It’s been a long 6 months since Cage The Elephant paid San Francisco a visit, last touching down on Bay Area soil for an opening slot on Metallica’s “The Night Before” concert at AT&T Park back in February. Let’s just say that there was a slightly different demographic packed against the rail this past Thursday night for CTE’s headliner at the Bill Graham Civic.
Openers Sunflower Bean took the stage at 7 pm to the gathering crowd. The New York trio was tight and powerful, delivering a set that was clearly influenced by Zeppelin and the Doors while still feeling fresh. Bands like Sunflower Bean are the reason to get to shows early for the opener.
By the time Portugal. the Man took the stage, the floor of the Billy Graham was packed. Their generous hour-long set, the stage pumped with thick smoke, drew the mostly young (and mostly female) crowd out and had them singing along.
As the crew readied the stage for Cage the Elephant’s headlining set, it was clear who people had come to see. The energy was palpable as the band casually strolled onto the stage with a wave and broke into “Cry Baby,” the lead track from their December 2015 release, Tell Me I’m Pretty.
When I was a teenager growing up in the midwest I would to go to the record store and seek out the most evil, sinister-looking metal album covers that would surely piss off my parents—Slayer, Possessed, Megadeth, Venom, King Diamond, etc. Those were the ones that had huge parental advisory stickers on them and some of the craziest artwork you’ve ever seen, and those were the ones that my friends and I loved to listen to. Most of that stuff was all a gimmick or for show, but the extreme metal movement of the early ’90s turned gimmicks into something much more real, and Polish death metal band Behemoth were leading the charge.
What the hell do I know about Polish black death metal? Not much. But after seeing Behemoth I’m quickly becoming a fan. Formed in Gdansk back in 1991, somehow these guys flew under my metal radar for the past 20 plus years. They are considered to have played an important role in establishing the Polish extreme metal underground, and over the years they have redefined the genre. I realize I’m a bit late to the game with this one, but better late than never.
It’s easy to dismiss death metal as simply heavy guitars, rapid fire drums, growling vocals, and indistinguishable band logos, but there’s quite a bit of substance happening here, you just have to dig in a bit. It’s certainly not for everyone, but for those who get it are rewarded with a different way of thinking.
So I’ve seen the Avett Brothers several times now and their shows keep getting bigger and better. Are these guys the best songwriters of my generation? They certainly could be as one song after another cherry picked from a vast catalog of genius was enough to have me in awe—along with several thousand others for almost two hours.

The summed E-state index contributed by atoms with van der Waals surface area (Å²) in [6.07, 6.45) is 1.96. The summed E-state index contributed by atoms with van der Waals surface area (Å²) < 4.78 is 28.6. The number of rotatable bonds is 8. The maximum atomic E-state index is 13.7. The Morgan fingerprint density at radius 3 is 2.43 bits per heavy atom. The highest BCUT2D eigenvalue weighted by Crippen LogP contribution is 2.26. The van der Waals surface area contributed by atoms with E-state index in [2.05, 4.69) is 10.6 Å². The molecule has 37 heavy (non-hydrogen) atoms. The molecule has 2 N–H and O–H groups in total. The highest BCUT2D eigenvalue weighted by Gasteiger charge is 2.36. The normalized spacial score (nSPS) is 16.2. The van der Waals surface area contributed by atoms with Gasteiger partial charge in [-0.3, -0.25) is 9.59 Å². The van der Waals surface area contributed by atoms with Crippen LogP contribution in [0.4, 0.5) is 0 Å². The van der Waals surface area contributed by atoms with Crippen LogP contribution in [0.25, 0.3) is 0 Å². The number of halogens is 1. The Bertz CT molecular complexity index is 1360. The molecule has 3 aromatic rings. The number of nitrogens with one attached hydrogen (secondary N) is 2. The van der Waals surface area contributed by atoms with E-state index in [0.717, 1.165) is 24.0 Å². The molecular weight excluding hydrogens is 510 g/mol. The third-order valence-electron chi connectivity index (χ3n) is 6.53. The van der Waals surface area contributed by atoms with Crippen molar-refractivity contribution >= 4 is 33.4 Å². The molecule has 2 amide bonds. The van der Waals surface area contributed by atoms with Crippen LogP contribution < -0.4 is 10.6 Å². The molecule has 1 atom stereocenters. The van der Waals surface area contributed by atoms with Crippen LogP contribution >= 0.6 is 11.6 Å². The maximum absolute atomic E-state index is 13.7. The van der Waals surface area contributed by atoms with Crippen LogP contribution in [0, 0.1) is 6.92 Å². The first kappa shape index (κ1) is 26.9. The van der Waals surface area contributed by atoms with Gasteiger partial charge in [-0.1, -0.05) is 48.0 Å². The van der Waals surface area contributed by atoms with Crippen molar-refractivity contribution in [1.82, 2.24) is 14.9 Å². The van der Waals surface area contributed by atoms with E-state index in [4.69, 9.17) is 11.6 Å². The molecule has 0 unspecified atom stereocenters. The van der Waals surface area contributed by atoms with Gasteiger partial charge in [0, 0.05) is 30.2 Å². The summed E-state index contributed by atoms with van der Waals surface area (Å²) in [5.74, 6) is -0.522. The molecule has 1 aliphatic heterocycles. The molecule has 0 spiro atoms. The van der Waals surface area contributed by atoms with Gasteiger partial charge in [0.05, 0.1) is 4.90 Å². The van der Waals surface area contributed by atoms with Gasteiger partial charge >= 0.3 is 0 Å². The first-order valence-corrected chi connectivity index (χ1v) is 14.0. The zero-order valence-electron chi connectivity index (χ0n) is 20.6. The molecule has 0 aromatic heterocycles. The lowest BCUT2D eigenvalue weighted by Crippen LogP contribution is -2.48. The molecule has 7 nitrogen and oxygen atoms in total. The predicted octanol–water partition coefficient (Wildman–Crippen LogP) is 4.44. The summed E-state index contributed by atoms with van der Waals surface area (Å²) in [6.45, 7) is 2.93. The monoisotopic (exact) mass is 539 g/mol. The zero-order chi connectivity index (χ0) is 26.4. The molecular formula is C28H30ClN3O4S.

As I was watching what has evolved into a seven piece band on stage all I could think was f*ck Mumford and Sons—the Avetts are the real leaders of this bluegrass, folky, rocking old-time country revival movement. Not to dig too much at Mumford as I think the Avetts are doing just fine with another sold out return to the stunning Greek Theatre in Berkeley—but it does beg the question, why does the former seem to be so much more popular and get all the credit for the genre?
In my opinion, it’s a consistency thing. The Avetts have been at it much longer and have built a solid foundation of insanely passionate fans while Mumford and Sons pretty much came out of nowhere, had a few big hits, and were at one point lauded as the “biggest band in the world” before going rogue and throwing their fan base a curveball by going electric, akin to Bob Dylan. It reminds me of the time Radiohead stopped writing songs and instead went for “free-form jazz explorations in front of festival crowds.” While the gamble paid off for Radiohead, I think it fell flat for Mumford.
So, I used to have a bit of a problem with Foals. They have a very unique rule for photographers—instead of the customary first three no flash, they opt for the last three no flash. While it sounds like a unique idea it poses a problem. How in the hell will I know when the last three songs are and does that include the encore? Last time I went to see them myself and several other photographers missed the opportunity to shoot.
On top of that, we were all so fucking stressed trying to figure everything out that we really couldn’t enjoy the show. So there goes the photo-journalist element of what I love about covering shows in the first place. You see, many of the bigger publications have a writer and a photog, I choose to do both. One, because I can, and two, because I’m in the thick of this and I want the reader to both see and feel what it was really like. I’m convinced that the best way to share this experience comes from one person doing both.
Back to Foals. I was speaking at a social media conference in San Diego and noticed the band was playing a show at the Observatory on their way back from Coachella. The first thing that crossed my mind was that I have to get another chance to shoot these guys, and I did. This time though, I was prepared. I found out how long the set was, stood up next to the photo pit barrier, and counted the songs.
Generation Axe is guitar extravaganza bringing together five of the greatest axe men on the planet for a night a pure unadulterated shredding. Featuring Steve Vai, Zakk Wylde, Yngwie Malmsteen, Nuno Bettencourt, and Tosin Abasi, each of the five basic food groups of face-melting was represented well. Backing up the all-star lineup is a very capable band of musicians including Malmsteen keyboardist Nick Marinovich, Zappa Plays Zappa/ Dethklok bassist Pete Griffin, and Animals as Leaders drummer Matt Garstka.
Up first was Tosin Abasi, a Nigerian American guitarist best known as the guitar player and founder of the instrumental progressive metal band Animals as Leaders. I’m not too familiar with this guy, but he set the stage pretty well for what was to follow. Another interesting note is that he plays an 8 string guitar and was probably the most technical savvy shredder of the night.
Tosin played some mind-boggling solos with a full band before passing the torch to Extreme’s Nuno Bettencourt. The cool thing about this show is that each guitarist plays a 20 minute set then transitions via superjam to the next. The flow is quite brilliant and definitely led to some interesting encounters that fans won’t likely see ever again.